City Council Passes Resolution on 5G Small Cell Facilities


    An appreciative audience applauded the Orinda City Council last month when it unanimously adopted a resolution regulating the aesthetics of small wireless facilities and other infrastructure necessary for 5G technology.
    The technology, made mandatory by the Federal Communications Commission (FCC), has raised controversy across the United States as residents show concern for possible health risks associated with the higher radio frequency radiation. A number of law suits have been filed but, while the courts decide, the deployment of 5G will continue.
    This next generation of mobile data relies on a bandwidth with a relatively short range but that provides an exponential jump in data speeds (up to 10 gigabytes per second). Referred to as “small cells,” the 5G antennae services hundreds of feet compared to the traditional microcell sites now used which cover square miles. Due to the limited coverage, more small cells are necessary, putting them in close proximity to homes, businesses and schools.
    In January, the FCC started its “shot clock” giving local entities until April 15 to pass resolutions/ordinances regarding the aesthetics of the small wireless facilities and other infrastructure deployments in the public rights-of-way.
    “Unfortunately, we are not allowed by law to say no to this technology,” said Vice Mayor Darlene Gee. “But it’s important that we take action with this resolution to give us what protection we can.”
    More than 30 people spoke at the April 9 City Council meeting with the vast majority opposed to the new technology being installed in Orinda. Not only were residents concerned about the health risks, they also noted the possible lowering of home values. Jennifer Kamae added, “If property values and taxes go down, then cities will get a smaller percentage of property tax revenue.”
    A few speakers said they welcomed the technology. One of them was Dante Williams from Horizon Wireless who said, “There is a silent majority out there who want this technology. People now have an expectation for service, and 5G will ensure they get it and allow police and fire personnel to quickly pull up the latest data they need to do their jobs.”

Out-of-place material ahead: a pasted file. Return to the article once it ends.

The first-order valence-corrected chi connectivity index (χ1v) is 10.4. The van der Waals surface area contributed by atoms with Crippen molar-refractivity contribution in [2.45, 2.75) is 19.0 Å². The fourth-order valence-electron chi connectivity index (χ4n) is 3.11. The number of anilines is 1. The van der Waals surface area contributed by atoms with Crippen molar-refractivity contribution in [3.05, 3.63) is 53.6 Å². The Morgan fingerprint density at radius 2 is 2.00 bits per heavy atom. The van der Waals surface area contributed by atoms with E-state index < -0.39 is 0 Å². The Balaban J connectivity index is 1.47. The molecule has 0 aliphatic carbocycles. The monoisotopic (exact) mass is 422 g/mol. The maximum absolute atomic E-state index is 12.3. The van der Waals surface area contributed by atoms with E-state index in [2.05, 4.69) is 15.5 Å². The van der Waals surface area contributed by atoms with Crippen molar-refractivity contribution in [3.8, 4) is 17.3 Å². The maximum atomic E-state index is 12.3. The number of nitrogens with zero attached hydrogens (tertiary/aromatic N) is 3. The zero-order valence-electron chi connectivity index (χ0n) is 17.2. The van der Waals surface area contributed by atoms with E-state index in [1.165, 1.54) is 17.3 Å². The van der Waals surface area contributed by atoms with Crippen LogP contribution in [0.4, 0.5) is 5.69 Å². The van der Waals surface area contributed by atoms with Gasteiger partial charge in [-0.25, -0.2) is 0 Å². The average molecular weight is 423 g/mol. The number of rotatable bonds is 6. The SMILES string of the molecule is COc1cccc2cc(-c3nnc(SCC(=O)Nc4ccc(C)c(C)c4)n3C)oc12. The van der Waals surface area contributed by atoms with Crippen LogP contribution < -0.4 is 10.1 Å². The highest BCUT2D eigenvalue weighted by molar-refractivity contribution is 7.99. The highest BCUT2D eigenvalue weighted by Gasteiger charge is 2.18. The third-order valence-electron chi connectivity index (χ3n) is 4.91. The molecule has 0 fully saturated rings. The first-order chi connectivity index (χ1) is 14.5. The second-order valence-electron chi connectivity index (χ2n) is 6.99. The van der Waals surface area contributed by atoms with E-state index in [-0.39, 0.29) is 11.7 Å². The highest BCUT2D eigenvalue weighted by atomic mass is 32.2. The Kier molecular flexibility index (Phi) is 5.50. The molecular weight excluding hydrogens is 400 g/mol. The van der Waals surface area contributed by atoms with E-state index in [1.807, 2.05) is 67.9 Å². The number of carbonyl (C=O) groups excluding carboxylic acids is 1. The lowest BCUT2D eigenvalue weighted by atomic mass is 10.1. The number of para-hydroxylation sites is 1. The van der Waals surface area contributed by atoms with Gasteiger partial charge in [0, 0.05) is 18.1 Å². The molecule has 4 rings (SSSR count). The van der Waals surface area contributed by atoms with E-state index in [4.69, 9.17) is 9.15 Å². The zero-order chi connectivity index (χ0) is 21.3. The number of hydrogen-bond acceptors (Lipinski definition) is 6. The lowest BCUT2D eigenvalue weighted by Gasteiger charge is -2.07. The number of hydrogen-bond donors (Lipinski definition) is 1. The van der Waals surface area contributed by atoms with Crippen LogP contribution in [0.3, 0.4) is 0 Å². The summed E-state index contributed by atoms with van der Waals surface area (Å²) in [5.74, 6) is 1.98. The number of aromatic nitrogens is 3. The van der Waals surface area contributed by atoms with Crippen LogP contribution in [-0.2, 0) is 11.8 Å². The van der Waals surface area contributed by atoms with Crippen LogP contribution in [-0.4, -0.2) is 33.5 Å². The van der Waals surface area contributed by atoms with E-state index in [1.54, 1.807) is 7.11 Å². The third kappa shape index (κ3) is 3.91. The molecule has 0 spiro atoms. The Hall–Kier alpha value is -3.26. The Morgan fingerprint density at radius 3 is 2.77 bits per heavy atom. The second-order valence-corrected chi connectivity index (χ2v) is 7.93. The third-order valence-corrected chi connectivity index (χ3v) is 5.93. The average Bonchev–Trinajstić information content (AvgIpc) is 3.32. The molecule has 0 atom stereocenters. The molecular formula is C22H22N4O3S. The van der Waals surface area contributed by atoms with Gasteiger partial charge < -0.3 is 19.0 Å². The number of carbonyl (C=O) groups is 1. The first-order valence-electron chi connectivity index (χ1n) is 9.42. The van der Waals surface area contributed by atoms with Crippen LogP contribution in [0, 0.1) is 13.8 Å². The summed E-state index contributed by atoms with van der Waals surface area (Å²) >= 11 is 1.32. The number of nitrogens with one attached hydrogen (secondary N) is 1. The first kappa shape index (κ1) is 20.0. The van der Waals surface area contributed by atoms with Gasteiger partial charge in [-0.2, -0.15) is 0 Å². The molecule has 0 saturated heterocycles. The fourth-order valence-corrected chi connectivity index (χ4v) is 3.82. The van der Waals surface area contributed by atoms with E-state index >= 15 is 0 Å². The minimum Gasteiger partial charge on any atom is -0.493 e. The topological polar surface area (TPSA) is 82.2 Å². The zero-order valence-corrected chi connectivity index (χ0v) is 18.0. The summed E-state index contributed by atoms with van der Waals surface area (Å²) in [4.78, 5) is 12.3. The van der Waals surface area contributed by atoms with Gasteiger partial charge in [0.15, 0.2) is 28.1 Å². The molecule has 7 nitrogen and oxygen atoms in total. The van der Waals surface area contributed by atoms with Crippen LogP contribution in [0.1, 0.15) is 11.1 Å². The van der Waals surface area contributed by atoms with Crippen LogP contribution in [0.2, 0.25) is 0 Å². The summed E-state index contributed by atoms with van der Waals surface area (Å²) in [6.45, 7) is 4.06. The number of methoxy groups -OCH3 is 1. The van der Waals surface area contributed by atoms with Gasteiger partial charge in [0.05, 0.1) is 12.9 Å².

Since its Feb. 19 meeting, the City Council, city staff and Telecom Law Firm, which specializes in telecommunications infrastructure and land use, have been looking at what control the city can exert and crafting that into a resolution before the FCC deadline. The result, Resolution 16-19, aims to protect Orinda’s visual character while complying with the FCC Order.
    “The resolution is meant as an interim measure to protect the city’s authority,” says Planning Director Drummond Buckley. “It will allow the city to modify and adapt the policy in response to rapidly changing law and technology related to small 
    Resolution 16-19 ranks preferences for locations and support structures for small cell facilities with downtown commercial or office districts on principal arterial roads as most preferred and residential districts and school route roads as one of the least preferred. Design standards include the exterior finish be in flat, nonreflective hues with lights shielded so illumination effects are directed downwards and confined within the public rights-of-way. Noise, trees, landscaping and overall height are also addressed.
    To read the staff report and Resolution 16-19, go to

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